“It’s pronounced Kam-a-la!”

A look into how much a simple mispronunciation of a cultural name can mean, especially in politics.

Soumyasri Rangan, Staff Writer

Following the recent win by the Democratic Party, people around America have been wondering how to pronounce the new VP-Elect, Kamala Harris’s name. This speculation is justified, but in some cases, it is taken to the extreme. 

Many people with unique, ethnic names have felt discouraged and frustrated when people do not make an effort to say their name the way they prefer it.

It may seem trivial to some, but when there consistent mispronunciation regarding a person in power, specifically a POC, it can reflect poorly on the people they are meant to represent.

This disregard for people’s name translates directly to students and adults feeling that they are not accepted for their name.

Xuan-Mai Nguyen (‘21) replied, saying that “constantly having to correct people about the pronunciation of my name eventually becomes draining and makes you not want to put in the effort anymore to even defend your own worth and pride – something that can be extremely damaging for those who are not in an environment where they are confident in themselves and their culture.” 

As Nguyen points out, this constant correction leads to a damaged self-esteem. Having to go through an undermining of a person’s self-esteem is hard on many people, and it impairs their self worth and pride. However, some people take a different approach to mispronouncing a person’s name. 

“If the person cannot pronounce my name due to their accent or because they just can’t, then I would not be offended and won’t correct them. If the person purposely mispronounces my name and I know that they can say it correctly, it would definitely annoy or bother me,” responded Sahana Ravishankar (‘22).

This is also justifiable, because if the person trying to pronounce the name really doesn’t know or can’t pronounce it, that does not mean that the person is intentionally undermining your worth. Achint Kaur (‘23), also took a similar viewpoint.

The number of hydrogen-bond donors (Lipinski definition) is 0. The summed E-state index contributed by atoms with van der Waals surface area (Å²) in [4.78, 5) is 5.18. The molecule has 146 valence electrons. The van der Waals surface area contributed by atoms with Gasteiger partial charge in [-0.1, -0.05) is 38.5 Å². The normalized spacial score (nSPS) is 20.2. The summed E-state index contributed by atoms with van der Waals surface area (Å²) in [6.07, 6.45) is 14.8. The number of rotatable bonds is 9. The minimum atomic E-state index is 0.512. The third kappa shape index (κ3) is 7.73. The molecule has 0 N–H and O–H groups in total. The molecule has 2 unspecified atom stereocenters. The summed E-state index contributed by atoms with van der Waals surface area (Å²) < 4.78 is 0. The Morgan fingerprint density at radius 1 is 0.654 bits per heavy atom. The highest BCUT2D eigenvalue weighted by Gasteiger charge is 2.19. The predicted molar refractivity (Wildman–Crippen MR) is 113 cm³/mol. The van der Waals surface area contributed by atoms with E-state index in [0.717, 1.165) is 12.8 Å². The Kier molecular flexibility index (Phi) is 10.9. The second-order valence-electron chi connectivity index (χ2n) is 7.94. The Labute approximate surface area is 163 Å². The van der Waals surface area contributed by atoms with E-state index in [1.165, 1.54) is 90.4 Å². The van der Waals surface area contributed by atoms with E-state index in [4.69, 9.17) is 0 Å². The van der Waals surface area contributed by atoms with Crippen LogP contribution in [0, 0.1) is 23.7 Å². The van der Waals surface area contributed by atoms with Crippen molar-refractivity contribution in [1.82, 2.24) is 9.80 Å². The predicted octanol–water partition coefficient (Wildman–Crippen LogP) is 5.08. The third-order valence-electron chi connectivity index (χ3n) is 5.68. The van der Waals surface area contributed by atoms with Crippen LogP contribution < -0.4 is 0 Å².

“I don’t really mind when people mispronounce my name, I just correct them and tell them how it’s actually said.  If they mispronounce it on purpose that is kinda annoying but it doesn’t affect me that much, mostly because I don’t let it get to me,” said Kaur. 

However, for others, it brings them down in conversations, making their worth disregardable, and having them disrespected many times. 

“Akin to misgendering someone by using the wrong pronouns or deadnaming someone, mispronouncing someone’s given or preferred name conveys an egregious and unhindered disrespect toward them – not only their opinions, thoughts, and actions, but also toward how they are perceived as simply a human being,” said Nguyen.

Not calling people by their preferred pronouns and names shows that their opinions and actions are not worth listening to. “You could use ‘he’, ‘she’ or something to address the person rather than mispronouncing the name… It is disrespectful, both in casual and serious conversation[s]” commented Ravishankar.

Misnaming people happens in the public world, as well as small conversations. The incumbent President Trump and many other news hosts have not made the effort to call Kamala Harris by the pronunciation that is correct, even though she has corrected them numerous times.

Nguyen responded to this thought by saying, “I think that President Trump goes out of his way to look down upon his adversaries in … ways that … affect the individuals he talks to greatly… By not choosing to listen to someone about their given name and how they wish to be addressed, you are essentially demonstrating how you don’t see them as an equal or someone who deserves to have their opinions voiced.”

This type of disrespect “undermines her status and worth. IIf he continues to mispronounce her name despite numerous times of correction, it gives an attitude that he does not care and that he feels he is superior to her,” replied Ravishankar. 

There are many ways to shake this undermining off, and first things first is to accept that your name might be hard, and that people might take time to get the pronunciation. One also needs to understand that it isn’t wrong to have a long name, and that being proud of your heritage and culture is key to having high self-esteem. 

Kaur responded to the mispronunciation of Harris’s name by saying that “she [is] still an absolute queen.” This is because she believes in her worth, in her ideas and opinions, and she is proud of her heritage and culture. She is able to go past all of the disrespect to get to the important issues.